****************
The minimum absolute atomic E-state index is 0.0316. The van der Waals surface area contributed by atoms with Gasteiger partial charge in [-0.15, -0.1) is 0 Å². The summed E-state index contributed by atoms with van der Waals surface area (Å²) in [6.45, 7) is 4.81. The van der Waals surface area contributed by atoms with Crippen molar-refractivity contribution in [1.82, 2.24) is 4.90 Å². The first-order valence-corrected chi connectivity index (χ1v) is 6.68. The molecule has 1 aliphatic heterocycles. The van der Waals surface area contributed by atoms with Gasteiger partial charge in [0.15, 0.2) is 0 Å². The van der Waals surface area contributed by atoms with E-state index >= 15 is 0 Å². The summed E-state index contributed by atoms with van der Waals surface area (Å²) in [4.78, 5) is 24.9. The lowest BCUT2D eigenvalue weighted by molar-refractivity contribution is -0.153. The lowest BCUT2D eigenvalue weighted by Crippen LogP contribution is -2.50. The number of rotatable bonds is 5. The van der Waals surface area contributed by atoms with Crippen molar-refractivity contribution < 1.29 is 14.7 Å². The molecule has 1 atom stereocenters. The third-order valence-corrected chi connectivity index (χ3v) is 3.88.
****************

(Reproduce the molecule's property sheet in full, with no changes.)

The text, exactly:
The minimum absolute atomic E-state index is 0.0316. The van der Waals surface area contributed by atoms with Gasteiger partial charge in [-0.15, -0.1) is 0 Å². The summed E-state index contributed by atoms with van der Waals surface area (Å²) in [6.45, 7) is 4.81. The van der Waals surface area contributed by atoms with Crippen molar-refractivity contribution in [1.82, 2.24) is 4.90 Å². The first-order valence-corrected chi connectivity index (χ1v) is 6.68. The molecule has 1 aliphatic heterocycles. The van der Waals surface area contributed by atoms with Gasteiger partial charge in [0.15, 0.2) is 0 Å². The van der Waals surface area contributed by atoms with E-state index >= 15 is 0 Å². The summed E-state index contributed by atoms with van der Waals surface area (Å²) in [4.78, 5) is 24.9. The lowest BCUT2D eigenvalue weighted by molar-refractivity contribution is -0.153. The lowest BCUT2D eigenvalue weighted by Crippen LogP contribution is -2.50. The number of rotatable bonds is 5. The van der Waals surface area contributed by atoms with Crippen molar-refractivity contribution < 1.29 is 14.7 Å². The molecule has 1 atom stereocenters. The third-order valence-corrected chi connectivity index (χ3v) is 3.88.